6. Michael J. Fox sat down with Fortune Magazine to discuss PD research and life with PD. Looking back, Fox said he has been surprised about two things as it relates to his disease. The first? “I didn’t realize we were starting with Kitty Hawk and we wanted to build a space shuttle,” he said with a smile. The second? “I’m still standing.” Watch the interview: http://fortune.com/2019/04/03/michael-j-fox-parkinsons/
  7. Yelling at clouds is one thing, but it’s another thing when you start taking pictures of clouds and posting them on social media with urgent messages about how they are symbols about the need to repent and get ready for the end of the world. Dan McFarland is sharing his experience to raise attention about a somewhat common non-motor symptom of advanced stage Parkinson’s, delusions and hallucinations. More on his story: http://www.imperialbeachnewsca.com/online_features/health_and_wellness/article_4c2415de-5e4b-50ff-aee6-02e31cbc6c67.html. This story includes a link to MoretoParkinsons.com, which the cynic in me sees as a promotional website for Nuplazid, a pharmaceutical drug used to treat these symptoms, which has been receiving increased FDA scrutiny. However, cynicism aside, it is worthwhile to educate yourself on warning signs to better recognize these symptoms.
  8. Research Brief: The New York Times published an interesting article on Klotho, a protein that appears to be associated with aging and brain function. It is being studied primarily in relation to Alzheimer’s, but may also be applicable to Parkinson’s Disease. https://www.nytimes.com/2019/04/02/health/klotho-brain-enhancement-dementia-alzheimers.html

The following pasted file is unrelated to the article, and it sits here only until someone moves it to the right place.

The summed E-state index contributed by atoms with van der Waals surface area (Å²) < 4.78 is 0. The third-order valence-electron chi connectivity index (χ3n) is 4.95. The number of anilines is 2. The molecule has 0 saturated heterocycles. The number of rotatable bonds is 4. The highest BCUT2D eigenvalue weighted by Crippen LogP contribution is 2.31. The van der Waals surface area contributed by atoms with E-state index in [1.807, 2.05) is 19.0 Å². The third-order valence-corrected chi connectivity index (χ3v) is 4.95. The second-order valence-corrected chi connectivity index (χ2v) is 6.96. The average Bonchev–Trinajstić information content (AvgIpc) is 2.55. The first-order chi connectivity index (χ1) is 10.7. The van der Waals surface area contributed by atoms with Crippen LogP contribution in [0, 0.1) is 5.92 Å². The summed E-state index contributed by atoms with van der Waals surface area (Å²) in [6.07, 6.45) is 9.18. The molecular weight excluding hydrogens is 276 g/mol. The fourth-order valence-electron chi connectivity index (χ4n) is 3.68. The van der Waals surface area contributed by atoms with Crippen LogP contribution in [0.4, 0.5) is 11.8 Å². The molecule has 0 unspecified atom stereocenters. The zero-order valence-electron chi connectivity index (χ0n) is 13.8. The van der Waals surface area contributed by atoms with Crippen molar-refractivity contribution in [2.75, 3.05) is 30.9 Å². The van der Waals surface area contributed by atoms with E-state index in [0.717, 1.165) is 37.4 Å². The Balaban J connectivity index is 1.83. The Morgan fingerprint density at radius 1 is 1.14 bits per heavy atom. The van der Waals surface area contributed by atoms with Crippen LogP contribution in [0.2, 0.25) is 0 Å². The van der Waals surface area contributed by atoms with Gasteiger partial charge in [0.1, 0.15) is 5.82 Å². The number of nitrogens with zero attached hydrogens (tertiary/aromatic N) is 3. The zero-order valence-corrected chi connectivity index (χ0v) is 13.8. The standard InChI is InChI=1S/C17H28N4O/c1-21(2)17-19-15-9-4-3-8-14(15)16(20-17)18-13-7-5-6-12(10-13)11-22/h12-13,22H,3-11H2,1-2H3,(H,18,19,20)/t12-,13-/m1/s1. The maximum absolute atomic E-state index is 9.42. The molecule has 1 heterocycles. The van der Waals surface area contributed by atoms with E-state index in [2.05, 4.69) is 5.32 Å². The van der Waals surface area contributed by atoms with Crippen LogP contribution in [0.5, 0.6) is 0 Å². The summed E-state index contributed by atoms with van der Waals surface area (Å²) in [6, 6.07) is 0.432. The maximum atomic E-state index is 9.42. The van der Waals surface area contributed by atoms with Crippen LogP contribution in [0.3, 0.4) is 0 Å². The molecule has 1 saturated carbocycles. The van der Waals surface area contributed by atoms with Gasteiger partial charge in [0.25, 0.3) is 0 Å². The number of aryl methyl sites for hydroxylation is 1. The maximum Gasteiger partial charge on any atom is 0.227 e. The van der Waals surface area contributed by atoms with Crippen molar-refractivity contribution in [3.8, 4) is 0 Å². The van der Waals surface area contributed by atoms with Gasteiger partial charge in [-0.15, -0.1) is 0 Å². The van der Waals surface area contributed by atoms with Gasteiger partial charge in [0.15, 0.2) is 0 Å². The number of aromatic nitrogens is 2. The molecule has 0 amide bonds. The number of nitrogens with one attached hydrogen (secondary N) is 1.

9. Research Brief: Researchers at Stanford blocked the CD22 protein in a mouse study, which restored the garbage-collecting performance of microglia that diminishes in aging brains. “The mice became smarter,” researcher Tony Wyss-Coray said. “Blocking CD22 on their microglia restored their cognitive function to the level of younger mice. CD22 is a new target we think can be exploited for treatment of neurodegenerative diseases.” http://med.stanford.edu/news/all-news/2019/04/blocking-proteins-activity-restores-cognition-in-old-mice.html
  10. CBS Austin offers an introduction to Power for Parkinsons, a unique Parkinson’s Fitness program offering free exercise, dance and singing classes. 13 weekly classes are available in the Austin Texas metro area. https://cbsaustin.com/features/we-are-austin/power-for-parkinsons-improving-quality-of-life-through-exercise-and-community
    Power for Parkinsons also has an extensive library of exercise videos for people with Parkinson’s Disease. https://www.youtube.com/channel/UC9QTes9SMZKbSzDS-nvhr3g/featured
  11. Parkinson’s Disease Awareness Month has encouraged a lot of local TV stations to do feature stories on Rock Steady Boxing affiliates around the United States. Here are a few that we noticed:

Previous Week – March 31, 2019